By Brian Brooks | Indiewire November 29, 2005 at 9:14AM
The pending announcement of Sundance's competition lineup weighed heavy on the minds of some attendees at the International Documentary Festival Amsterdam (IDFA) Monday night local time as a sizeable group of people sat in wooden bleachers in a community center near festival's headquarters for a panel on documentary distribution moderated by indieWIRE's Eugene Hernandez. Americans and European insiders including Bjorn Koll from Salzberger/Cinema Net Europe in Germany, Jan Rofekamp from Films Transit, Stan Van Engelen from VPRO/Holland Doc here in Amsterdam, producer Bart Simpson ("The Corporation"), and Diane Weyermann from Participant Productions took part in the hour-long discussion.
Among the topics covered during the conversation were logistics for filmmakers determining how to present their work at festivals as well as how to find distribution for films both through traditional and non-traditional outlets. "One role festivals play is that they act as a filter, though maybe too much so," said Diana Weyermann, who also opined on the strength of a Sundance acceptance. "It's not the case that you've lost if you don't get into Sundance, but it is [advantageous] because of the press and industry that are there." Weyermann did point out, however, that a Sundance run does not guarantee box office success and cited one example of a film that screened well last year at the festival, but ultimately had limited success in theaters. "'Murderball' won awards (including an audience prize and a special jury award) but only performed [modestly] at the box office."
"The Corporation"'s Bart Simpson said his film initially attracted attention at the Toronto fest in 2003 and then Sundance the next year because of the success of a recent Michael Moore documentary attacking, among other things, the business establishment, creating buzz for his film because of its similar subject-matter and style. "Everyone wanted to find the next 'Bowling for Columbine,' and there was great interest because the film was playing at Sundance." "The Corporation," which received public funding in Canada, was originally pitched as a four-part mini series at the Hot Docs Forum in Toronto but underwent change in length before its eventual theatrical release in the United States. Simpson said that agents had recommended that the film not be finished at more than two-hours, in order to appeal to American audiences (the final version was 145 minutes). "I've spoken to some [festival] programmers recently, and all of them have said that the films they are seeing now are 20 minutes too long," reacted Hernandez. Simpson then admitted that in retrospect, the film most likely would have had more success in distribution had the film been under two hours.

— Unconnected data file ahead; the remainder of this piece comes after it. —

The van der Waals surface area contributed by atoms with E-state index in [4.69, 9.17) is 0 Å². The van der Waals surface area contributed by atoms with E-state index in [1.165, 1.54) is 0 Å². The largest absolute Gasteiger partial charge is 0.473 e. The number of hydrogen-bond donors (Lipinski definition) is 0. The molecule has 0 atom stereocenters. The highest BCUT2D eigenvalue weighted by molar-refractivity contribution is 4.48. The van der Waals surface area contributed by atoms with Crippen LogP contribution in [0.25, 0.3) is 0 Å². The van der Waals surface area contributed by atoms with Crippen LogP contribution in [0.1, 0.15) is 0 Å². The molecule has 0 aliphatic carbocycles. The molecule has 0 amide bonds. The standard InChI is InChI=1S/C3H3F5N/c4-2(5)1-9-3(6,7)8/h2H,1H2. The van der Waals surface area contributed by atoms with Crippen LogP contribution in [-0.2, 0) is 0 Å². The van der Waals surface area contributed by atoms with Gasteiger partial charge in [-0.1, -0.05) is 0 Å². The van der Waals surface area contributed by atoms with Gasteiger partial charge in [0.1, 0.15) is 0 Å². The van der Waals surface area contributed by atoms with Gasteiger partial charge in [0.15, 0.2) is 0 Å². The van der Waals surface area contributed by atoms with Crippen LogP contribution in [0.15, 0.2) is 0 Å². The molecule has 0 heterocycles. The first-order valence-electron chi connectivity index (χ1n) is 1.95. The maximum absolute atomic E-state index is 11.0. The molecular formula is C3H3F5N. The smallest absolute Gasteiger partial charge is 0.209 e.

In other festival related topics, panelists talked about navigating the fest scene and the increasing focus on premieres by festivals. Rofekamp also talked about the importance of TV and DVD deals for documentaries, which can equal 90% of the revenues earned by non-fiction films. That makes festival with markets quite crucial, since there are only a few key places to launch a film into the marketplace. IDFA, Sundance, Berlin, Cannes, and Toronto were cited as key markets for documentaries. But there can be a challenge in that equation, as Jan Rofekamp pointed out, with fests that are increasingly vying for premieres adding to the challenge faced by filmmakers as they seek out exposure for their work. If a film doesn't hit at its first fest or market, that can create a challenge for a seller. Its much harder to let a film build awareness through screenings at a number of bigger fests, Rofekamp said. And an even bigger problem, Rofekamp added, is the sheer number of films competing for festival slots.
He also weighed in on the temptation to release films via the Internet because it could ultimately complicate the filmmaker's bottom line. "Filmmakers have to be careful with Internet film distribution [by making] sure that if a film goes out [on the web] in one country, it doesn't end up going on the Internet in [other territories]. Territorial sales are important moneymakers for filmmakers. It's not like [a Hollywood studio] that releases a film with worldwide rights."